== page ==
I had been playing bass since 1964 in a couple of garage bands, most notably the Vanguards with Gary Gerard and Peter Neri, whom I would later play with in Bram Rigg Set and Pulse. I also played with and learned quite a bit from the Aiardo brothers, Tony and Peter, from North Haven who played first as the Highlights and later as New England Jam. They played everything from weddings to proms to clubs such as the House of Zodiac on Route 34 on the West Haven/New Haven line. They were schooled more than most musicians in the area and worked constantly. I’ll never forget a few years later when working with them again temporarily, we played a wedding in the afternoon, a dinner-dance in the early evening and an after-prom into the early hours. This was pretty typical and I learned a great deal from both of them, particularly Peter, who was a brilliant guitarist and was my second bass teacher. (continue reading…)
I went over to the refurbished Waterbury Palace Sunday to see the Derek Trucks Band. The concert had a vibe that can only be described as straight from the ’60s. That’s what I said to my son, Matthew, who is 11, in between one of the songs of the approximately one-hour, 45-minute set. I told him if he ever wanted to know what it was like to be at a late ’60s concert, this was it.
That appears to be one of the things Trucks and his capable group of musicians intends to achieve each night as they start a long tour of the States this month in support of their recently released album Already Free.
The setting was perfect for it. The Palace is a proscenium theater, with its newly reupholstered red velvet seats, in all its original ornate glory, particularly the design and decor of the ceiling,walls and balcony of the hall. The light show, projected from the back of the stage, provided stunning yet subtle atmospherics, and the band played a bluesy roots style of music with world and jazz shadings that put the emphasis on inprovisational playing, everything that turned the music and show business in general on its ear from about 1966 to 1969. Probably most important the audience sat and listened to the music for about 90 percent of the show, with the exception of several standing ovations and the encore, unlike the mindless standing throughout an entire concert you find at venues such as The Meadows and even the Oakdale Theater.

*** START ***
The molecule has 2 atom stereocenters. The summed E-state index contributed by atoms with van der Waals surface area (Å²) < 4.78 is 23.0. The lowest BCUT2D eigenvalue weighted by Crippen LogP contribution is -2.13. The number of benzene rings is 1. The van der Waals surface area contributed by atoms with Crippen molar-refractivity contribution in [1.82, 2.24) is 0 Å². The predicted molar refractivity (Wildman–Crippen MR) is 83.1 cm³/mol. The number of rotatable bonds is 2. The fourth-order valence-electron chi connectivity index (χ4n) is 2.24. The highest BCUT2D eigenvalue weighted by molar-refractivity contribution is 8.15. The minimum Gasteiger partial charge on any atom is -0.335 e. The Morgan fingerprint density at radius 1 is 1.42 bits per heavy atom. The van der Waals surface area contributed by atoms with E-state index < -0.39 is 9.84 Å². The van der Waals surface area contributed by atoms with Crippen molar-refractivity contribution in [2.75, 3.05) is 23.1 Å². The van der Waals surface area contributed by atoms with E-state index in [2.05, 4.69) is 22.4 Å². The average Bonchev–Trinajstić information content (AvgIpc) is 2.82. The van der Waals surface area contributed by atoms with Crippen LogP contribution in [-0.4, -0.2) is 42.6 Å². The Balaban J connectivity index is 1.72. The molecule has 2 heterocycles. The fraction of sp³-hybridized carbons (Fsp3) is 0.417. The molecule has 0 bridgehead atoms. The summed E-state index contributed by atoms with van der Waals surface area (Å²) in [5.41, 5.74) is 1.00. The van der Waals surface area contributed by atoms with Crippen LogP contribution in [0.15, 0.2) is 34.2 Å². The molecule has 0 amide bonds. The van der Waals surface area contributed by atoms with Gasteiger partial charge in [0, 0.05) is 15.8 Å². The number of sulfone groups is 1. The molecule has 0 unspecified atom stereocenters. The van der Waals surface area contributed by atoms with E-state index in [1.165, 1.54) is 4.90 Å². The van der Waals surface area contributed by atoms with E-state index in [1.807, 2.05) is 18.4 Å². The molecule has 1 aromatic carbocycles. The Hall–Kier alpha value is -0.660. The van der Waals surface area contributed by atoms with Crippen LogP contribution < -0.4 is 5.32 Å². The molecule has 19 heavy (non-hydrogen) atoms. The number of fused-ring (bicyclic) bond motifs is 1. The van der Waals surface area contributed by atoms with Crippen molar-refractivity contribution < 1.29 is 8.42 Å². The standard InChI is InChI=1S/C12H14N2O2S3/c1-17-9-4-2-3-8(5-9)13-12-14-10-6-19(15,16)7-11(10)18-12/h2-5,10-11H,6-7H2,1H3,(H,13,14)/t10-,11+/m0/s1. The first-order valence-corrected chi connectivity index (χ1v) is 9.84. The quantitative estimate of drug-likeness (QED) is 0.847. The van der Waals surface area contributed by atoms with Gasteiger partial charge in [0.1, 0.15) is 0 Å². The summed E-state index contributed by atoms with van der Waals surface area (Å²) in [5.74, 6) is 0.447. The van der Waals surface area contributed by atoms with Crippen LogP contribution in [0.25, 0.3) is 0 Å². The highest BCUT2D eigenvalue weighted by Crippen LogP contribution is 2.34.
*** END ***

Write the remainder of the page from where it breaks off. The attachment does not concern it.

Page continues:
The performance was low-key as far as stage presence with very little chatter in between songs, but it was absolutely incendiary during the 12 tunes, many drawn from Trucks’ six studio albums.
Trucks plays slide guitar, with chords mixed in, about 80 percent of the time and he is a master of the technique, perhaps the greatest of his time, along with his friend and collaborator Doyle Bramhall II. In a type of playing that would seemingly have limited technical options available, Trucks, who plays without a pick, never lacks for creativity, using the slide in expressive and unique ways, always balancing melodic development with raging fire.
When he does take it off and plays single string solos as he did on two numbers, he shows just as much improvisational skill and inspiration. In the middle of the set, the band played Alan Toussaint’s Get Out Of My Life, Woman, made popular in the ’60s by the great Paul Butterfield Blues Band, and later John Coltrane’s interpretation of My Favorite Things, both extended versions that saw Trucks soloing single string style with the first perhaps the most interesting and moving solo of the night.
The rest of Trucks band is stellar, including Kori Burbridge, equally adept on an array of keyboards, including Hammond B-3 and clavinet, and flute; Todd Smallie, bass; Yonrico Scott, drums; Mike Mattison, lead vocals; and Count M’Butu, percussion. Several of Burbridge’s solos on keys and his answer backs with Trucks on two tunes were inventive and soulful. His flute playing is at once precise, flowing and technically adept.
The band included their Dylan cover of Down In The Flood from Already Free as the second song of the set, fueled by Trucks’ driving slide rhythm and two songs later played the Eastern flavored Sahib Teri Bandi/Maki Madni, both of which featured melodic lines and solos with strong Indian influences.
Meet Me At The Bottom, a John Lee Hooker song with a riff similar to Rollin’ And Tumblin’, highlighted a lower volume, two-song segment in which both Mattison and Trucks sat at the front of the stage. They closed the main set with a ripping version of Sleepy Johns Estes’ Leavin’ Trunk, made popular by Taj Mahal on his first album in the ’60s, and the encore was the title tune from Soul Serenade.
The evening was sheer pleasure as we were transported back to a time when music, performance and creativity were the order of the day. Nice to be reminded of it.
The set list:
Down In The Flood
Sahib Teri Bandi/Maki Madni
Get Out Of My Life, Woman
Meet Me At The Bottom
Blind, Crippled & Crazy
My Favorite Things
We’re A Winner